Imagine you're attending a get-together at a local night spot. Conversation flows, along with a constant flow of adult beverages. Then, out of nowhere, you hear a loud voice burst into your ears to interrupt you shouting, "Tonight is Karaoke Night!"
Suddenly your group gets a little anxious. Nobody wants to step up and volunteer to go first. It brings back memories of a Non-Commissioned Officer asking for Volunteers before deciding to just pick somebody. Maybe all those standing next to you in formation take one step back simultaneously - YOU'RE UP!
But wait! Maybe you can dazzle people with your musical prowess, dance moves, or acting ability. Are you someone who has somehow missed your calling? The Performing Arts can be a source of enjoyment, education, entertainment, and even income if you're good enough.
The music business is tough. The same can be said for any area of the Performing Arts. My good Friends, Billy Townes and Matthew Shepard Smith, shared some stories recently. These guys definitely live by the mantra of "Do what you love!" Not to mention, they perform, teach, and unselfishly share their experiences with others. Both highlighted the importance of being prepared and understanding the educational side and stark realities of the entertainment industry.
A licensed pilot and graduate of Embry-Riddle Aeronautical University in Prescott, Arizona, Billy Townes plays Jazz, teaches, records, and produces music and movies. While not performing several times weekly in El Paso, Texas near Fort Bliss, Billy wrote an orchestral score for the PBS docudrama special "Held in Trust," which was featured as part of the network's Black History Month and was televised nationally. Townes also coordinated and directed a symphony orchestra for the MTV award-nominated Boyz II Men video "Water Runs Dry," which was shot in White Sands, New Mexico. In the live performance realm, in the last few years Townes jammed with Stevie Wonder's Drummer Mark Simmons, opened for the Neville Bros., the Pointer Sisters, All-4-One, Nelson Rangel, Everette Harp, the Rippingtons, and Brandon Fields at various venues throughout the Southwest while performing at New York's famed Blue Note club and twice with famed Grammy-nominated jazz keyboardist Rob Mullins.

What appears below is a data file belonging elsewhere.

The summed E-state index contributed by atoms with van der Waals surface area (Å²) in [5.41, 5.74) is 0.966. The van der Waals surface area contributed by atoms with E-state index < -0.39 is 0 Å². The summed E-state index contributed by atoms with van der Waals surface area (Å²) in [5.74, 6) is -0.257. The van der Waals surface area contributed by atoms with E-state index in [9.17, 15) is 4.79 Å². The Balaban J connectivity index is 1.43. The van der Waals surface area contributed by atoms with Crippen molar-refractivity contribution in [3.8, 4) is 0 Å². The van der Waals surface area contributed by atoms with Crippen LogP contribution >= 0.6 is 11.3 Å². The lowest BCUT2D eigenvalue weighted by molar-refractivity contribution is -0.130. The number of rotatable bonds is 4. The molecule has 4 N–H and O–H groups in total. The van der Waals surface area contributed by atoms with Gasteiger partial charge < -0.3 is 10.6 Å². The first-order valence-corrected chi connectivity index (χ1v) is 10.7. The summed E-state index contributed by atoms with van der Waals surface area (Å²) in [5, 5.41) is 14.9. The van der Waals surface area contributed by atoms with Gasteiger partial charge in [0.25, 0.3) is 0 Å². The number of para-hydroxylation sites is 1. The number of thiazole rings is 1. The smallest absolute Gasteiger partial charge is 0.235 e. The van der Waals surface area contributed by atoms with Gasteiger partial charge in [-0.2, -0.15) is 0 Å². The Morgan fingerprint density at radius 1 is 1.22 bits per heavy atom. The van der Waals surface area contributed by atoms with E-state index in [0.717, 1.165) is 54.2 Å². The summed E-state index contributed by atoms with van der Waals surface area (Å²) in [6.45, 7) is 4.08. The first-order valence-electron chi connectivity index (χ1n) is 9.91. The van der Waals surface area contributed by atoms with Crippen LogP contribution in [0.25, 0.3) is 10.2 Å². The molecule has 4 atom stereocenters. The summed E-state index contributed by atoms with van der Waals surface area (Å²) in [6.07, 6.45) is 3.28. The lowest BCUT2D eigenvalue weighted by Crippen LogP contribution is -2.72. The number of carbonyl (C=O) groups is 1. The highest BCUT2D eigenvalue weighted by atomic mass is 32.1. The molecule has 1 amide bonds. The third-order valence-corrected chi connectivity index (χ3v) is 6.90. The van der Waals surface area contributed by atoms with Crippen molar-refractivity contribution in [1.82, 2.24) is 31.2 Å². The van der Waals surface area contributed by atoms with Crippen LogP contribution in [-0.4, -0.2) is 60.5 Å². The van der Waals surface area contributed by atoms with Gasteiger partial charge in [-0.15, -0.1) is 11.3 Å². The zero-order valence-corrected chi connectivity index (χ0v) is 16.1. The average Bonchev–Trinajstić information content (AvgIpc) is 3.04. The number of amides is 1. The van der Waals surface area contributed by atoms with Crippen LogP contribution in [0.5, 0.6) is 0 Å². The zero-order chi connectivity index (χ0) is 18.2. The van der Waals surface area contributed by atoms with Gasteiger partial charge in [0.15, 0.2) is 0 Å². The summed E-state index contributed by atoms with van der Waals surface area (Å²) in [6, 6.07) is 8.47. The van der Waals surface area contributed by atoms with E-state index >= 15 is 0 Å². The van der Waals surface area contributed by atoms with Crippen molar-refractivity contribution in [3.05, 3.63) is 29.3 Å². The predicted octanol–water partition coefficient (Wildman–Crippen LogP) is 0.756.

"Last Saturday a military Musician wanted to sit-in with my band. He handed me his business card, which when read, indicated he can really play. At this point, I don't know him. Maybe he can play, or maybe not. We have a packed house and I'm being paid to perform this gig. This is my vocation; it's what I do for a living. Let's just say there's a lot on the line here. So, I called him up. He comes up to play and just know that my main players in my band are top notch and well-known in the musical community. We played the song and the military guy played a bit raw, but he did ok."
"I've seen this many times before. I pulled him aside and shared a few pointers with him. Specifically, you need to realize and know your limitations. Make sure you know the tune. Be prepared. Know what's needed. And, if you plan to do this music thing for a living, this stuff is mandatory."